Jobs fall raises US recession fears

Click to follow
The Independent Online

An unexpected sharp fall in employment in January raised fears that the US economy is slipping into recession. As a result, economists expect further cuts in interest rates following this week's quarter point reduction by the US Federal Reserve to 5.25 per cent.

Non-farm payrolls, which had been expected to rise by about 50,000, instead dropped by 201,000. With the exception of April last year, this was the first fall in payrolls for three years and the largest since April 1991.

The unemployment rate also rose sharply from 5.6 to 5.8 per cent, the highest since April.

Robert Reich, Labor Secretary, said that the blizzards had obscured the view of the economy. But economists said that the fall was too big to be ascribed simply to severe weather. It struck alarm bells about a fast- weakening economy.

Speaking at the World Economic Forum in Davos, Lawrence Summers, US Deputy Treasury Secretary, said that the crucial priority for 1996 was "maintaining growth and putting in place any measures to counteract downside growth".

The significance of the jobs figure is that it provides an up-to-date indicator of the overall level of economic activity. Growth in jobs of about 100,000 a month equates to an approximately 2 per cent increase in real gross domestic product a year. In 1994, when the economy was expanding strongly, monthly jobs growth ran at almost 300,000.

Another good proxy for real GDP growth is the index of hours worked. This fell sharply in January from 132.9 to 131.3, a further indicator of a flagging economy.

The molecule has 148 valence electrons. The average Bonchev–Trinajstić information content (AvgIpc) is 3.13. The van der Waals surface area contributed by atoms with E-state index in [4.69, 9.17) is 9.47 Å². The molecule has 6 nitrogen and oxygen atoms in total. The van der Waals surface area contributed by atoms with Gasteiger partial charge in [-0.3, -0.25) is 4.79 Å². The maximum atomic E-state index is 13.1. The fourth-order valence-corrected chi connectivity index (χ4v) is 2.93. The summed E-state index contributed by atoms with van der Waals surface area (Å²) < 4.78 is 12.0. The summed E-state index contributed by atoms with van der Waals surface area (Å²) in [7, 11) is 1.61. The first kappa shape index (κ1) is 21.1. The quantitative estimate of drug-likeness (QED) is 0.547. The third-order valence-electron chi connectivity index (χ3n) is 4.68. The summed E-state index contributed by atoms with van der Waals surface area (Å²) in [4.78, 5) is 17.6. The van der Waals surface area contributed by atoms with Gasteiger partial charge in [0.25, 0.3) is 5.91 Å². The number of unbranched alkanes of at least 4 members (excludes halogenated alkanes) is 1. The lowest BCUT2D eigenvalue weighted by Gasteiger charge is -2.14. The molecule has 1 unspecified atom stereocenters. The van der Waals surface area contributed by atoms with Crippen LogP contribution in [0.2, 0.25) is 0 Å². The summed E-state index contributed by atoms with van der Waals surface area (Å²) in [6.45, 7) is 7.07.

Donald Straszheim, chief economist at Merrill Lynch, said while the figures were affected by the severe weather, they were further evidence "the US economy is going to be pretty weak in the first half of 1995 - a slowdown, but not a stop".

The main reason for the deceleration was a continuing attempt by manufacturers to run down excess inventories built up last year. However, Mr Straszheim said a recession would be avoided thanks to the easing in monetary policy started by the Fed last July. He expected the key Fed Funds rate to fall to 4.5 per cent by the middle of the year.

Three-month Eurodollar contracts reacted positively to the employment report. They are pricing in two further quarter point reductions in the Fed Funds rate by June. But the reaction of bond dealers was more muted.

They were struck by the sharp rise of 0.5 per cent in hourly earnings, which took the year-on-year rate to 3.3 per cent. Combined with the rise in the gold price, this raised concern that attempts to prop up the economy might rekindle inflation.

The setback on the employment front came hard after other developments signalling red for a slowing economy. Consumer confidence fell by 12 points to 87. The US purchasing managers' index of the health of manufacturing dropped from 46 to 44.2. Retail sales also grew by considerably less than had been expected.